Though the article below talks more to trauma experienced in the younger years, researchers now believe that the brain continues to develop and form throughout life (a theory that was refuted for years), which means that trauma at any stage of our lives can have a devastating impact on our actual physiological beings.

All experience changes the brain – good experiences like piano lessons and bad experiences like living through a tornado as it destroys your home. This is so because the brain is designed to change in response to patterned, repetitive stimulation. And the stimulation associated with fear and trauma changes the brain…. Another set of neural systems that become sensitized by repetitive stressful experiences are the catecholamine systems including the dopaminergic and noradrenergic systems. These key neurochemical systems become altered following traumatic stress. The result is a cascade of associated changes in attention, impulse control, sleep, fine motor control and other functions mediated by the catecholamines. Because these catecholamines and their target regions in the brain also mediate a variety of other emotional, cognitive and motor functions, sensitization of these systems by repetitive re-experiencing of the trauma leads to dysregulation in many functions. Traumatic events impact the multiple areas of the brain that respond to the threat… and create altered neural systems that influence future functioning.

In order to heal (i.e., alter or modify trauma), therapeutic interventions must activate those portions of the brain that have been altered by the trauma. (1)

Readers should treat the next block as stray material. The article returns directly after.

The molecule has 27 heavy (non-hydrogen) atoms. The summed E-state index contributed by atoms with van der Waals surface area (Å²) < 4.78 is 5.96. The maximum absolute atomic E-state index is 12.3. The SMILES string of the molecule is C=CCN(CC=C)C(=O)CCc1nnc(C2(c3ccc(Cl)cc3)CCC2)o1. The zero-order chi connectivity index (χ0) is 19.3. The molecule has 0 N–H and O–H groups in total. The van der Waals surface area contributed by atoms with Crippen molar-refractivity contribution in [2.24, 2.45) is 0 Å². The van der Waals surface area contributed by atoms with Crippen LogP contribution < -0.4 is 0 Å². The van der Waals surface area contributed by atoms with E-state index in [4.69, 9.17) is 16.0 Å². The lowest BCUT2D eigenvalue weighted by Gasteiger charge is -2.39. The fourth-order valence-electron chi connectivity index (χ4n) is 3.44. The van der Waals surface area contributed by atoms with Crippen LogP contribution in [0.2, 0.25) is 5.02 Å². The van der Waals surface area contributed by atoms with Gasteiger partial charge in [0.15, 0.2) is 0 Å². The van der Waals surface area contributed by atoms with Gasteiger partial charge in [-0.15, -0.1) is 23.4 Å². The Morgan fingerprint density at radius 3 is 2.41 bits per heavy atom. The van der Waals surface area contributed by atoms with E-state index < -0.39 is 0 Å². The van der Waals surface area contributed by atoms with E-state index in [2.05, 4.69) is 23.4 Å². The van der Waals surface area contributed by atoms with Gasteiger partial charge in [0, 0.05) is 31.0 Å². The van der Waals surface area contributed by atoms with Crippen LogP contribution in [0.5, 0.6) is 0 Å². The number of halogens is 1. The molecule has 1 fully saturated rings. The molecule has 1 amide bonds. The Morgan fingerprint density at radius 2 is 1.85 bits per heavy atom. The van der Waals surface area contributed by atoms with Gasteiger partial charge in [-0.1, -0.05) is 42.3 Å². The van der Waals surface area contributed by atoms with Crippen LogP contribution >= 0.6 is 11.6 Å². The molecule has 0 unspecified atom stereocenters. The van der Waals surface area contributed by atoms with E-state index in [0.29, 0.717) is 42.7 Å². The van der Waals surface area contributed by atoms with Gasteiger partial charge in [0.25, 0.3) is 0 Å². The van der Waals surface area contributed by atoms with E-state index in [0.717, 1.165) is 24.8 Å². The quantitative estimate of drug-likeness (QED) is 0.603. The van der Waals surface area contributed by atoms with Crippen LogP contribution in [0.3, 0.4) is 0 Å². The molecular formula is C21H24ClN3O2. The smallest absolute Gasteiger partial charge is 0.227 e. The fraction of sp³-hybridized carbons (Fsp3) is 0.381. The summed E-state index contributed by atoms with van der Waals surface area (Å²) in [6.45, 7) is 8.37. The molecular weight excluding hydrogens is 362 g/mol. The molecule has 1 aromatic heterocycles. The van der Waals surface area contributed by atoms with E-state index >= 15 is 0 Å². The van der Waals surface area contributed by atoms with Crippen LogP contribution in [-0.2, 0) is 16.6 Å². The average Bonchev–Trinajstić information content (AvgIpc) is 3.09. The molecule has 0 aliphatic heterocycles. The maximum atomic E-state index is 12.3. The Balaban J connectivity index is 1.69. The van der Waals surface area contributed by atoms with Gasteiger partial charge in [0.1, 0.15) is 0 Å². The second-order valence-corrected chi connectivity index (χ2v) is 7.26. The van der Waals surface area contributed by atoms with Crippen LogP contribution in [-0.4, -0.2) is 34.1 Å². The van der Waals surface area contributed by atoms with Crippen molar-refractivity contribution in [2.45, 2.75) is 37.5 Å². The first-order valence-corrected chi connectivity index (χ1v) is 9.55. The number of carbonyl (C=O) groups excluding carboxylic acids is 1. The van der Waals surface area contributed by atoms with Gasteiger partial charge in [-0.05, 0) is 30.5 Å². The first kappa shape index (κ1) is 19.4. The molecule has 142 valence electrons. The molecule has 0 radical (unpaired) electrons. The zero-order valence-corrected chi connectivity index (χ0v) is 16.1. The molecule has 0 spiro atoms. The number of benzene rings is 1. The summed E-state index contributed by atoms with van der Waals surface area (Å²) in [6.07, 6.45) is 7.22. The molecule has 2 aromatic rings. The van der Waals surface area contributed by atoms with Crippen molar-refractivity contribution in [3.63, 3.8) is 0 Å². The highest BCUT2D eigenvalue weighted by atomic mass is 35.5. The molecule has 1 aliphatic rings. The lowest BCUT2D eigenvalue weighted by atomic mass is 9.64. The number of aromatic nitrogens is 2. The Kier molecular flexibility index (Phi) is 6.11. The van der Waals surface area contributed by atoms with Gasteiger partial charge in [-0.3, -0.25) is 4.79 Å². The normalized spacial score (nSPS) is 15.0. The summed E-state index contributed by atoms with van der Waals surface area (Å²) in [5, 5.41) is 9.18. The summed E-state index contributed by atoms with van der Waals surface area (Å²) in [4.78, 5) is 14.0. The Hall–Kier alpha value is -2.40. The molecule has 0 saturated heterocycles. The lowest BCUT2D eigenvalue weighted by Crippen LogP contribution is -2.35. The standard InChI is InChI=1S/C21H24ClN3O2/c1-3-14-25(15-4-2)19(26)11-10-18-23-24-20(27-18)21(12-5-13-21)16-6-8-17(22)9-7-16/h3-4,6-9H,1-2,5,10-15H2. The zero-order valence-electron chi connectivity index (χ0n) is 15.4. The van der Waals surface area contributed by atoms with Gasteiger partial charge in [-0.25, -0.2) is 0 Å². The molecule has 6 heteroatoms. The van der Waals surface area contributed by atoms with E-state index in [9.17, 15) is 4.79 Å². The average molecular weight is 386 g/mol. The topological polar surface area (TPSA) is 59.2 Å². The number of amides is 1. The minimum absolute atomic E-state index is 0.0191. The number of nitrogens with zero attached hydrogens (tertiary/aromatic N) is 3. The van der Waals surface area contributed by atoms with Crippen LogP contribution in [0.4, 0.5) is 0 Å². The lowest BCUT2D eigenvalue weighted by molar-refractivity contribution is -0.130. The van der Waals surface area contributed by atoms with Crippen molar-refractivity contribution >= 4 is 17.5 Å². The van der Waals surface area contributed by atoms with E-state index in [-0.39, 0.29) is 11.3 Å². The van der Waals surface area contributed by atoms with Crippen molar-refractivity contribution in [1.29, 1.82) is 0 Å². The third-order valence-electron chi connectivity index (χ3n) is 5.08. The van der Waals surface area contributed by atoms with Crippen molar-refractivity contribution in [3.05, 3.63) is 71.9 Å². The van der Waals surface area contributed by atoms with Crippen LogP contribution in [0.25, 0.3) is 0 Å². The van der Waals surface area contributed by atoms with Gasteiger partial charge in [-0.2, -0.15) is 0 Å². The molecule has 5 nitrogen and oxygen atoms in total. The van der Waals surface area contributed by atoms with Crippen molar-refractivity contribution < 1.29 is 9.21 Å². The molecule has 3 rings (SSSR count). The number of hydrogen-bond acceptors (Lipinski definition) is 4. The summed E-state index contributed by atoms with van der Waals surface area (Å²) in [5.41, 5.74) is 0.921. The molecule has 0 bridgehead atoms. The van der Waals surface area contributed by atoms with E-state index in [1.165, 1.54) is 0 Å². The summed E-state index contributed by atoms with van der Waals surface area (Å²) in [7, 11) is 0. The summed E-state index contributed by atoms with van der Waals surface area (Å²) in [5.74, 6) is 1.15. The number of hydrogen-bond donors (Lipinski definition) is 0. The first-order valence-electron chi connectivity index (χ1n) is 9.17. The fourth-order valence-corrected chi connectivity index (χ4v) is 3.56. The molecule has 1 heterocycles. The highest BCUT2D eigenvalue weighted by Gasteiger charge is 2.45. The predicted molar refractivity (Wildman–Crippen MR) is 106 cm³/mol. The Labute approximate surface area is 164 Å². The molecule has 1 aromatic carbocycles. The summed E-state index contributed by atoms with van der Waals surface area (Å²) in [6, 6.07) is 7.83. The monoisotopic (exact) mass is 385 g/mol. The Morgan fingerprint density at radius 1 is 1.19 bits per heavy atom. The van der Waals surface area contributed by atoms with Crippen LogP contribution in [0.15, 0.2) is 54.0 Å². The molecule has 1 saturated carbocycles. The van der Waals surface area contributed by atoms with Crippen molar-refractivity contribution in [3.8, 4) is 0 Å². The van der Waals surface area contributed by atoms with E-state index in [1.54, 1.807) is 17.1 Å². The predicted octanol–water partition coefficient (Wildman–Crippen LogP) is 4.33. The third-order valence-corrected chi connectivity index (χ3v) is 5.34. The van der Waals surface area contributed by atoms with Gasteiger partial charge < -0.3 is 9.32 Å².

In other words, our mind and body reflects the world in which we find ourselves. If that world is characterized by threat, chaos, unpredictability, fear and trauma, the brain will reflect that by altering the development of the neural systems involved in the stress and fear response.

God in His infinite wisdom and redemption of me KNEW this and so He created an intervention that would keep my brain chewing on scripture every morning. In doing this my brain was literally “re-wired” – dysfunctional neural networks re-programmed so that I could adopt healthier ways of thinking.

I did eventually enter counseling (and believe very strongly in the efficacy of trauma counseling from licensed Christian counselors), but it was years after God had done the initial “rewiring activity” in my neural networks. I do not know if I would have had the distress tolerance required to survive the counseling that I participated in without the initial work that God did with me using His word.

This simple act of chewing on scripture daily renewed my mind and changed my life and gave me a love of God’s heart revealed through His word that has been a constant in my life. I am so grateful.

…fix your attention on God. You’ll be changed from the inside out. Readily recognize what he wants from you, and quickly respond to it. (Romans 12.2 MSG)

…be transformed (changed) by the [entire] renewal of your mind [by its new ideals and its new attitude], so that you may prove [for yourselves] what is the good and acceptable and perfect will of God, even the thing which is good and acceptable and perfect [in His sight for you]. (Romans 12.2 AMP)

 

Perry, B.D. Traumatized children: How childhood trauma influences brain development. In: The Journal of the California Alliance for the Mentally Ill 11:1, 48-51, 2000

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Responses

  1. Jenny, THANK YOU for this post! I can’t tell you how much your blog is helping me with a similar situation. God Bless You! Pam

    • Yay God and Yay Pam 🙂 I’m soooo glad God is using it 🙂 Praying that God blesses you today in the midst of your circumstances. Blessings to you sister!

      • You are His blessing to me today! We met at the last TTF Advance at the end. Do you have a personal email address I can correspond to you with? Thanks! Pam